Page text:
Last Updated: 2007-08-15 09:17:58 UTC
by Swa Frantzen (Version: 1)
Winfried wrote in about a story in Dutch about a bank in the Netherlands. The announcement of the bank in English is here: https://www.abnamro.nl/nl/overabnamro/en_internet_crime.html
This bank has -like most European banks- an online banking application for their customers using strong authentication. A hardware based off-line token that requires a pin code and generates a one time password. The juicy part for attackers is however the ability to transfer money to other accounts (even accounts that are abroad).
Now most such banks out in Europe use strong authentication, signing of transactions etc. still it's not safe apparently. So what can go wrong ?
Man in the Middle
The traditional attack against well protected website is to install something in between the client and the server. It will let pass through the authentication, but might change transactions (before they are signed) or add transactions (if they can be done without signing or if they can be grouped and the group signed as one action).
Where can the user detect this? The one warning about a bad SSL certificate. If the user accepts the certificate, all his chances of detecting it become very slim to nonexistent. But we all know at least a dozen websites that do not have proper SSL certificates and as such teach users to accept certificates.
The attacker might show his hand in the process of applying the signature to a transaction, but most people do not always know the string of digits and operators they press on their hardware token are in fact account numbers and amounts of money to be transfered that they are signing. They just see it as numbers to type and get the result back to the website to move on.
Most banking websites I've used (I'm not a customer of ABN AMRO) do not tell or emphasize the meaning and the need to verify what you are signing. And if they allow you to use a temporary storage of transactions that you can sign in one go, it's unlikely you'll have to sign all accounts and amounts individually, so you're signing something (with a non-repudiable signature!) that you cannot verify as you cannot trust what you see from the man in the middle is also what he gave to the real application.
The bottom line is to make sure:
- Have the right hostname (bookmark it)
- Have the https
- Have the little lock
- Have a valid certificate
If you miss any of them ... stop.
Now that man in the middle attack is hardly news, so what's new out there now?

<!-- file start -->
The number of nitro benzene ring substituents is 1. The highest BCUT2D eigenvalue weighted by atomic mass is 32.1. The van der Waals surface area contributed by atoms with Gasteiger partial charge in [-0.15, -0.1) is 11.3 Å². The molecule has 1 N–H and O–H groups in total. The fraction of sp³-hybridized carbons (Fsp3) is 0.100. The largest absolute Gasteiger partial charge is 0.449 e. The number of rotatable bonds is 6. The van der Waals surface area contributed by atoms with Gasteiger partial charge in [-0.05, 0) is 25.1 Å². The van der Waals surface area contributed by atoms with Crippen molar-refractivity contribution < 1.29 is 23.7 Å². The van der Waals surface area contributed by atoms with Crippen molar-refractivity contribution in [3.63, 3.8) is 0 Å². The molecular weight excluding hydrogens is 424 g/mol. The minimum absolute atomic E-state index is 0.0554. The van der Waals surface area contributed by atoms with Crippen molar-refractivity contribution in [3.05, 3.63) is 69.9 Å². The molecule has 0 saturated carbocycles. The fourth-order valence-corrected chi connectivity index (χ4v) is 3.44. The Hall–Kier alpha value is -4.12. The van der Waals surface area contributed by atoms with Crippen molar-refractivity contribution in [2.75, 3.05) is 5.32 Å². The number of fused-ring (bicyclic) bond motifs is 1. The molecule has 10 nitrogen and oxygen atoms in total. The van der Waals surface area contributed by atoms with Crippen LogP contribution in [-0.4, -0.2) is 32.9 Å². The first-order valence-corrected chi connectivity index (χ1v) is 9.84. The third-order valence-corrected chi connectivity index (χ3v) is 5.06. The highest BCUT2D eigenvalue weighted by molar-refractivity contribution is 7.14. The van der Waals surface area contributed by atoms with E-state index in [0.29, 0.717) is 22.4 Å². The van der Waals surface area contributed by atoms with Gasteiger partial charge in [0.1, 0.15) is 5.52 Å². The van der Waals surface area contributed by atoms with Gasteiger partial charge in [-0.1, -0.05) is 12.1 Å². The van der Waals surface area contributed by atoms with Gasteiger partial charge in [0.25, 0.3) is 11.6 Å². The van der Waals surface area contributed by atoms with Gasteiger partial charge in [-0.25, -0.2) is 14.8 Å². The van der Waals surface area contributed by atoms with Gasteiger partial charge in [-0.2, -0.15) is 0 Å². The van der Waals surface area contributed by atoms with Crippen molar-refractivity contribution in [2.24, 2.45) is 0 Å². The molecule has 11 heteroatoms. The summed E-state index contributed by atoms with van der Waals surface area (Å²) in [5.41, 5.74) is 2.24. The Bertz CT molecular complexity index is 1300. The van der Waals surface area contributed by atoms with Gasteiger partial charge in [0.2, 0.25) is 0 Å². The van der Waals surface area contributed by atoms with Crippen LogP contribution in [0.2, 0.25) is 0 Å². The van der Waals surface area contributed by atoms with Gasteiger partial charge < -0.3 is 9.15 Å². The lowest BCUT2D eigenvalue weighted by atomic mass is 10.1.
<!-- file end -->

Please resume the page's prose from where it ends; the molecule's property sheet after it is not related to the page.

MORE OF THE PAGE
Apparently this bank had a targeted attack against it March and again today. The Trojan was mailed to the victim with instructions to install the software. Obviously such a Trojan can make all the interaction between the user and the remote website unreliable. If the client machine is unreliable every measure described above is insufficient.
It's worse than the man in the middle attack as all the signs of the man in the middle attacker can be completely hidden from the user.
In theory, the Trojan can completely change what the browser shows the user, with whom the users talks, if the SSL certs are valid, what one sees on the screen while signing transactions, the works.
Now the actual Trojan was not yet this advanced it seems, but it's a small step in addition to take and it's not going to get easier for those defending against this type of attackers.
The ABN AMRO attack
Freely translated from the Dutch article for the benefit of a global audience:
Kaspersky is referenced as the source of how the trojan worked (the method of distribution is unconfirmed).
- The malware tracks which websites are visited and passes it on to a hacked server.
- As a https-site is visited, a second stage is downloaded and activated that logs traffic. These logs are also transmitted to the hacked server.
- If the ABN AMRO-website is visited, a third piece of malware is downloaded and activated that specifically attacks their site.
ABN AMRO uses two factor authentication, but it apparently does not make a difference between the codes to log in and those to sign a transaction.
While this does make it easy for the attackers to do their thing, the Trojan could just as well work against much more robust implementations as well.
The third Trojan allows the user try to to log in, but tells the user the attempt failed, sets up a transaction in the real web application and asks the user to try to login again, confirming the transaction it set up behind the scenes.
Kaspersky also has a clean up page should anybody need it (in Dutch again):
Is this the end of strong authentication?
In my opinion absolutely not, but I hope all our readers will think twice before logging in on their online banking from e.g. a cybercafe while on holiday. The strong authentication alone will not defend you from everything.
Similarly I hope people signing transactions actually learn what they are signing and verify it before typing the numbers.
Banks should teach their users to verify what they sign and perhaps need to abandon systems where you can sign multiple transactions in one go or where you can transfer money without signing the transaction. Logging in once again isn't a non-repudiable signature.
Risk management could be used to determine maximum risks the bank is wiling to take in order to achieve ease of use for the customers, but care has to be taken on who takes the risk when technically non-reputable signatures have been used.
As Winfried put it: "nothing of an infected computer can be trusted".
A note to the US based readers and/or people working for US based banks: plain old passwords are much easier to attack than one time passwords and they can be attacked at any time. OTP (one time passwords) significantly raises the bar for an attacker, that it too can be overcome is no reason whatsoever not to make it harder on the attackers.
Swa Frantzen -- NET2S